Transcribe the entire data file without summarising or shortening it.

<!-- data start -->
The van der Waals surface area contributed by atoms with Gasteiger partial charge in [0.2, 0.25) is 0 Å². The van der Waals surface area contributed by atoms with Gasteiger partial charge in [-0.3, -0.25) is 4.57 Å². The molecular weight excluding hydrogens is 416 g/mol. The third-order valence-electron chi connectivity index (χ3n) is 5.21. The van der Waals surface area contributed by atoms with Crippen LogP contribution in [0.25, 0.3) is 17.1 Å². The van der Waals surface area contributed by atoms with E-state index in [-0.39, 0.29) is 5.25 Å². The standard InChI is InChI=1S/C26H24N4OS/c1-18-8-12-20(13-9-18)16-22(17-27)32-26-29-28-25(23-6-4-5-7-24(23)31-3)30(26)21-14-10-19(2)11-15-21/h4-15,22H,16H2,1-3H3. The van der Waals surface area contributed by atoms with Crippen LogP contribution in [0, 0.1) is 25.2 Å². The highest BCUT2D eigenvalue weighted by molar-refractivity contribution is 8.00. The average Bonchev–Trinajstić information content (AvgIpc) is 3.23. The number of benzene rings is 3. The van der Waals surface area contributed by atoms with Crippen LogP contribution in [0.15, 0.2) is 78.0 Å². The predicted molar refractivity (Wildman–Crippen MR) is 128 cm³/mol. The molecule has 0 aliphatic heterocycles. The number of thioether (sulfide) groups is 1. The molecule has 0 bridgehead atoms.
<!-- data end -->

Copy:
The van der Waals surface area contributed by atoms with Gasteiger partial charge in [0.2, 0.25) is 0 Å². The van der Waals surface area contributed by atoms with Gasteiger partial charge in [-0.3, -0.25) is 4.57 Å². The molecular weight excluding hydrogens is 416 g/mol. The third-order valence-electron chi connectivity index (χ3n) is 5.21. The van der Waals surface area contributed by atoms with Crippen LogP contribution in [0.25, 0.3) is 17.1 Å². The van der Waals surface area contributed by atoms with E-state index in [-0.39, 0.29) is 5.25 Å². The standard InChI is InChI=1S/C26H24N4OS/c1-18-8-12-20(13-9-18)16-22(17-27)32-26-29-28-25(23-6-4-5-7-24(23)31-3)30(26)21-14-10-19(2)11-15-21/h4-15,22H,16H2,1-3H3. The van der Waals surface area contributed by atoms with Crippen LogP contribution in [0, 0.1) is 25.2 Å². The highest BCUT2D eigenvalue weighted by molar-refractivity contribution is 8.00. The average Bonchev–Trinajstić information content (AvgIpc) is 3.23. The number of benzene rings is 3. The van der Waals surface area contributed by atoms with Crippen LogP contribution in [0.15, 0.2) is 78.0 Å². The predicted molar refractivity (Wildman–Crippen MR) is 128 cm³/mol. The molecule has 0 aliphatic heterocycles. The number of thioether (sulfide) groups is 1. The molecule has 0 bridgehead atoms.